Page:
Ben Wyvis

While visiting Inverness for a wedding I took the chance to catch-up with some friends from university, who also hosted me for my stay, and bag another Munro. This time, Ben Wyvis.

The highest point for some distance, Ben Wyvis offers great views across the surrounding countryside – or so I’m told. It was rather windy, cloudy, and wet when we ascended. Nonetheless, it is a straightforward Munro which we did it in about four hours, with a short lunchbreak at the top.

Approaching Ben Wyvis.
Approaching Ben Wyvis.

There is a good path leading from a car park to the Munro, though it is a bit of a walk to reach the main ascent.  We had fairly nice weather during the first part of our walk, and below the cloud-line it was both warm and dry.

The ascent itself has an equally good path that zig-zags up the mountainside to reach a wide plateau. From this point, any hope of a view was lost – the rest of the ascent was in thick cloud.

Looking down on the track as we ascend the Munro.
Looking down on the track as we ascend the Munro.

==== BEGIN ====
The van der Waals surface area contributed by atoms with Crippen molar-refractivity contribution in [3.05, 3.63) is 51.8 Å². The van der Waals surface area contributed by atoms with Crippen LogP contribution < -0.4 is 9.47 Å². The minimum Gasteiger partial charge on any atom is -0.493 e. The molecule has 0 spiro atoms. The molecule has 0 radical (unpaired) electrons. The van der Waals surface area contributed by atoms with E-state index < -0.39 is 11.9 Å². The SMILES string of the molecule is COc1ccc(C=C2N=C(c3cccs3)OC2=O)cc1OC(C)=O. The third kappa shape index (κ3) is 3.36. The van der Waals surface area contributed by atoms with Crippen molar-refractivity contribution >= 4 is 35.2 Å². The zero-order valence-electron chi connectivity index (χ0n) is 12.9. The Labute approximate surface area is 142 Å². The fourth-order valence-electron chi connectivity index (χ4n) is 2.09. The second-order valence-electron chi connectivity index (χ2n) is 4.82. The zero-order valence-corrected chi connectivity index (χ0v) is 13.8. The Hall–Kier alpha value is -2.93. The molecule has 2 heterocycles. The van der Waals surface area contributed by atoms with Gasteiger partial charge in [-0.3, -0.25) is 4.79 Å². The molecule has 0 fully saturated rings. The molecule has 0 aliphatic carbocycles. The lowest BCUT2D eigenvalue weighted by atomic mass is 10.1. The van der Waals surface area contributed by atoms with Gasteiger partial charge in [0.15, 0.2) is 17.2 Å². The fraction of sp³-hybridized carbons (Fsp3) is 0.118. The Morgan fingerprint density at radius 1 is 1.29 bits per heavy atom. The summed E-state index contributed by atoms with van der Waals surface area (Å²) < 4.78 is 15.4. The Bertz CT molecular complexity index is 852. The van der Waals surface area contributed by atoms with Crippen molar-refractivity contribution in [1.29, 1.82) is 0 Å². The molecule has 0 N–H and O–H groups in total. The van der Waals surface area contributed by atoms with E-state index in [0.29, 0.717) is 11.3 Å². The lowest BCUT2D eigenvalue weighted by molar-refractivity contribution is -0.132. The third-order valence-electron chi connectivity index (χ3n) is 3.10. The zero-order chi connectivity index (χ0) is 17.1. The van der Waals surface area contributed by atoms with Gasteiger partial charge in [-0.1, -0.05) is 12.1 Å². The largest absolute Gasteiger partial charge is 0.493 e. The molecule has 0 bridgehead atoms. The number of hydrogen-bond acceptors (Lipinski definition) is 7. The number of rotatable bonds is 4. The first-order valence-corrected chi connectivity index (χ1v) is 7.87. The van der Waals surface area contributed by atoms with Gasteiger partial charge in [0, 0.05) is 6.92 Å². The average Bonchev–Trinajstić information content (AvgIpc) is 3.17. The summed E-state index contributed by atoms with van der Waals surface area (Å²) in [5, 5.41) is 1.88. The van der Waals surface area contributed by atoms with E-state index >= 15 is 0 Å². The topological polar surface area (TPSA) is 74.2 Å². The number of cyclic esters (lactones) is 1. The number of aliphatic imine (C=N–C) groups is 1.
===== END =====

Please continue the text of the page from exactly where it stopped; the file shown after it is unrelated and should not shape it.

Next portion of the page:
Crossing the plateau, the path becomes less defined; however there is a line of cairns that can be followed over to the summit. Unrelenting wind and a somewhat poor choice of attire on my part (don’t walk in shorts, in cloud, in Autumn!) resulted in a swift speed to the trig point that marks the peak. Luckily the trig point is surrounded on one side by some kind of rocky cairn-like wind break, that we sheltered by for a quick sandwich.

No views from the plateau, unfortunately.
No views from the plateau, unfortunately.

We descended by the same route, returning to Inverness to enjoy a relaxed afternoon of Netflix. Away from the rain. In more sensible clothes than shorts.

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